Tony Bottorff Riding High on Long Term Parking

Reprinted from Hollywood Movie Times
ComicPalooza Tony Bottorff
by Robyn Washington

Tony Bottorff made a noticeable entrance the other day when he rode into the parking lot on his 2015 Harley Sportster and tossed the keys to the valet. A risky move to trust that much horsepower to a teenager in a red vest. Needless to say, they didn’t attempt to move it and the bike sat in full view of the entrance to Abacus, our Dallas dinner spot on McKinney Avenue.

Bottorff’s newest comedy, Long Term Parking, is quite a “tail wagger.” We sat down to discuss the movie and his career.

RW: The role you play in this film is a departure from your other roles in film. Did you need to do anything to prepare to play this part?

TB: I wish I could say I did, but I let this one develop organically. I had Boston worked up fairly solid but knew from past experience that Paul Bright (film director) knows what he wants, so the first day of shooting kind of set the tone for Boston. Had I known it was going to be 38 degrees with a 30 MPH wind during my make out scene with Lisa (Sosa), I would have practiced bumping uglies in a meat locker with an industrial fan blowing on me.

RW: That’s quite a visual. Did anything go wrong during filming?

TB: Oh yeah. The weather would be hot one day and butt ass freezing the next. I think we all got sick before it was done. The one I remember was shooting with Gary Mahmoud in his office. I had to drink shots of Jameson, and trust me, I’m a cheap date when it comes to drinking. I’m asking Paul if we have some apple juice or something and he says, “I’ve got a case of Jameson, enjoy.” So I’m getting toasted before lunch, they’re fogging the office with this fog machine so thick it looks like the steam room at the YMCA, and Gary Mahmoud is killing me with his improv. I can’t keep a straight face to save me. I’ll tell you something, this was one of those film shoots where there was as much comedy between takes as there was during the shot.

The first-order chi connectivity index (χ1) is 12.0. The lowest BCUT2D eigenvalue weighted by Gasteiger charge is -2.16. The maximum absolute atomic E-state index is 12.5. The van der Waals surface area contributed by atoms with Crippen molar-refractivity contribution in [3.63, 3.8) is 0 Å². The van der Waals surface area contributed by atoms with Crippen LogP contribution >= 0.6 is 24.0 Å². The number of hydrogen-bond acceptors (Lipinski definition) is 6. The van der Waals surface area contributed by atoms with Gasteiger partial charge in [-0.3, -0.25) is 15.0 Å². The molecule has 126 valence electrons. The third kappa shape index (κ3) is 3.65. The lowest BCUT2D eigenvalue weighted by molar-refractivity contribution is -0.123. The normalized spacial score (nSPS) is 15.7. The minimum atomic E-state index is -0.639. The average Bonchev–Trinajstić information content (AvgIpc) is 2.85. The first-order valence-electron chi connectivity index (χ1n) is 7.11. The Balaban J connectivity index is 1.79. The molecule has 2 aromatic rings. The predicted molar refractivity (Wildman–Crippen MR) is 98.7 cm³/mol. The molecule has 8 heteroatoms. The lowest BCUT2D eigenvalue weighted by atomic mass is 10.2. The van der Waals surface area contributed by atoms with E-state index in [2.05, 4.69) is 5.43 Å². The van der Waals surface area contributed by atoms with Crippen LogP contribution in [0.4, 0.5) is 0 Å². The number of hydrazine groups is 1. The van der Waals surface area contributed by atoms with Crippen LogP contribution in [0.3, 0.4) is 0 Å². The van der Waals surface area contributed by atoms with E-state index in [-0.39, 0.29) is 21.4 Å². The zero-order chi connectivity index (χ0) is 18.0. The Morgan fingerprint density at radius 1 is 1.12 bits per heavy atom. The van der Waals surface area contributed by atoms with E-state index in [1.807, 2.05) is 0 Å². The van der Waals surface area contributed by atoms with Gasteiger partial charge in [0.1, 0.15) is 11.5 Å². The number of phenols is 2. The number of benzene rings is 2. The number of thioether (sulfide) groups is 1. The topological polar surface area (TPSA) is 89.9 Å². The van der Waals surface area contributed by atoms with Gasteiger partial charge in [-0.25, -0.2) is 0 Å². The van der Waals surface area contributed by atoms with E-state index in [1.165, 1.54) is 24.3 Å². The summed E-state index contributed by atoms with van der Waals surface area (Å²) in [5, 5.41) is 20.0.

RW: Can I spill the beans and tell people your character is a dog?

TB: I’m not a dog.

RW: Okay, partly a dog.

TB: Boston Nightly is a gumshoe bounty hunter who’s a true ‘guy’s guy’. He doesn’t sweat the small stuff and takes things in stride, loves his Jameson, neat, and his women hot. Nothing gets him worked up, not even looking down the wrong end of a gun barrel. He’s got a fun sense of humor, even when the jokes on him, which given his dog tail, is most of the time in this film.

RW: So you do admit your character has a dog tail.

TB: And teeth.

RW: This movie is very irreverent. What was your first thought when you read the script?

TB: My first thought? Well, I get an email from Paul saying he’s doing a film and I’d be PERFECT for the role of Boston. So I can’t wait to read it, right? I start reading and I’m killed on page three. I’m like ‘what the hell?’ I kept reading and was laughing out loud with the dialogue. My second thought, “Hey, I get to have sex in this! Bring it on!”

RW: What was it like to work with the other actors?

TB: It was awesome! This is my third film with Paul, and he never fails to assemble a great group of actors. Lisa and I had great chemistry! She would crack me up with her delivery even on the third take. And David Young and Gary Lee Mahmoud are comic geniuses. I would bust a gut laughing every day. Seriously, I couldn’t hold it together every time David would say “Do the dingus.”

RW: Should I ask?

TB: You gotta see it. Joel Hudgins, Brandon Gallagher, Dan Murphy, and Mary Farrar are awesome. And Natasha Straley, wow! She’s got perfect comedic timing and I get love scenes with her too? I’m like, thank you Mike Kearby for writing this!

RW: Mike Kearby’s original novel of the same name has a devoted fan club.

TB: I read Mike Kearby’s book several times before the shoot started. The guy writes so expressively. I mean, he’s got more names for bullets than guys have for their Johnson. The book is never boring and his fans have got to be just as awesome! He’s a cool guy. He came to the set when we shot at the bar. He’s the kind of guy you’d like to have a drink with and swap stories.

RW: Sounds like you’ve got a lot of stories to swap.